JIS News

Labour and Social Security Minister, Dr. Horace Dalley, has said that government would be taking steps to ensure that future productivity incentive schemes developed for Jamaican workers, including tax exemptions and benefits, would be certified by the Jamaica Productivity Centre (JPC).
“That is where we want to go; we want to have this unit, this body, this organization, this structure in the country that approves, certifies and assesses productivity schemes,” he explained.
The Minister was speaking during the first in a series of meetings by the JPC, aimed at helping public and private sector organizations to reposition themselves and become competitive in global and regional markets. The meeting was held yesterday (Feb.14) at the Terra Nova Hotel in Kingston.
He said it was imperative that firms, sectors and industries recognize the importance of increasing their productivity levels in order to compete regionally and internationally.
Minister Dalley pointed out, that given the reality of the CARICOM Single Market (CSM) it was necessary that Jamaica be prepared to operate in a world in which it would no longer benefit from preferential treatment, protectionism and trade barriers on the global marketplace.
The accepted method of maintaining a competitive edge was through productivity enhancement, the Labour Minister said, noting that productivity was a proven and crucial component of increased competitiveness and socio-economic development.
Furthermore, he said that increasing productivity was not to be understood in terms of job losses or an attempt to get persons to work harder and longer, noting that the aim was to increase efficiency by utilizing all factors of production.
“Enhanced productivity means greater competitiveness; the more productive and competitive a company is, the more profit they generate and the higher the need for human capital,” Minister Dalley pointed out.
He noted that government’s understanding and commitment to facilitating improved productivity was noted extensively in the National Industrial Policy, which suggested that, “improving labour productivity, capital productivity and international competitiveness, were the strategies to achieving enhanced productivity”.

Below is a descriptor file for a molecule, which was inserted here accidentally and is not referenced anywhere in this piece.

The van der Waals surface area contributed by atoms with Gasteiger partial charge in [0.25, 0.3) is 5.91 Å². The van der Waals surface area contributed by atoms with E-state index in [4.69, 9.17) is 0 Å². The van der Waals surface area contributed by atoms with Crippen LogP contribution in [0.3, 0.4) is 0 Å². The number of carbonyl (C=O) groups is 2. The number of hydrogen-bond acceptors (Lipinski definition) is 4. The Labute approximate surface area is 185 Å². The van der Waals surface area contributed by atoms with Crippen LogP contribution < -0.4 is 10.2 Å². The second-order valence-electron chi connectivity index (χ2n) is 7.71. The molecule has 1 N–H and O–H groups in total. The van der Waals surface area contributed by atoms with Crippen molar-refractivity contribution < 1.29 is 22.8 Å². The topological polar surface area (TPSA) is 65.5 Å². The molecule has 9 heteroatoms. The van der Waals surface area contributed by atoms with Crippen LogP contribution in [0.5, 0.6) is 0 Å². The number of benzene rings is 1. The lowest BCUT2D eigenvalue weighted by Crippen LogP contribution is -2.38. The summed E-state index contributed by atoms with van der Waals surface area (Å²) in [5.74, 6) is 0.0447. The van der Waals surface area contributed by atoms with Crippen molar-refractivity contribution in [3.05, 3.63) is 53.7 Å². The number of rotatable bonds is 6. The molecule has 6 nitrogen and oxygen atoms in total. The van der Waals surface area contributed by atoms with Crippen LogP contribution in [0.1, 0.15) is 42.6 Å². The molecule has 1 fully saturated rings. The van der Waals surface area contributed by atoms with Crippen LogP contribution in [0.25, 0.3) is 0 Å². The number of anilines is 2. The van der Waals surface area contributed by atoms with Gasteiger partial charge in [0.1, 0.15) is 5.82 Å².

“It is therefore generally agreed that at least at the policy level, that improvements in productivity is an imperative for businesses and the economy in general to compete locally and internationally,” the Labour and Social Security Minister declared. In addition, he said, it was the government’s position that productivity growth was the basis on which the standard of living of nationals could be improved.
Meanwhile, Vice President of the Jamaica Employers Federation, Raymond Eytle, who brought greetings, said that JPC was critical in ensuring that Jamaica achieved world-class standards of productivity and competitiveness in the quest for sustainable socioeconomic development.
He noted that any growth in national productivity must involve the alliance and full cooperation of social partners, the government, management and labour.
Vice President of the Jamaica Confederation of Trade Unions, Danny Roberts, noted that the importance of productivity to economic growth and sustainability could not be overemphasized, and had become more of an imperative with the institution of the CARICOM Single Market.
Furthermore, he said, there was a need to increasingly engage productivity bargaining in the collective bargaining process. Mr. Roberts said that in debating productivity bargaining, the essential characteristics of the process, including worker participation, information sharing, equity and social justice, should not be left out.
The working dialogue, which is being spearheaded by the JPC, serves to apprise stakeholders of the centre’s strategic focus and solicit support for its activities, share findings of research carried out, discuss international productivity trends and the implications for Jamaica in addition to discussing strategies for enhancing Jamaica’s productivity and competitiveness.
The JPC was formally inaugurated in April 2003.

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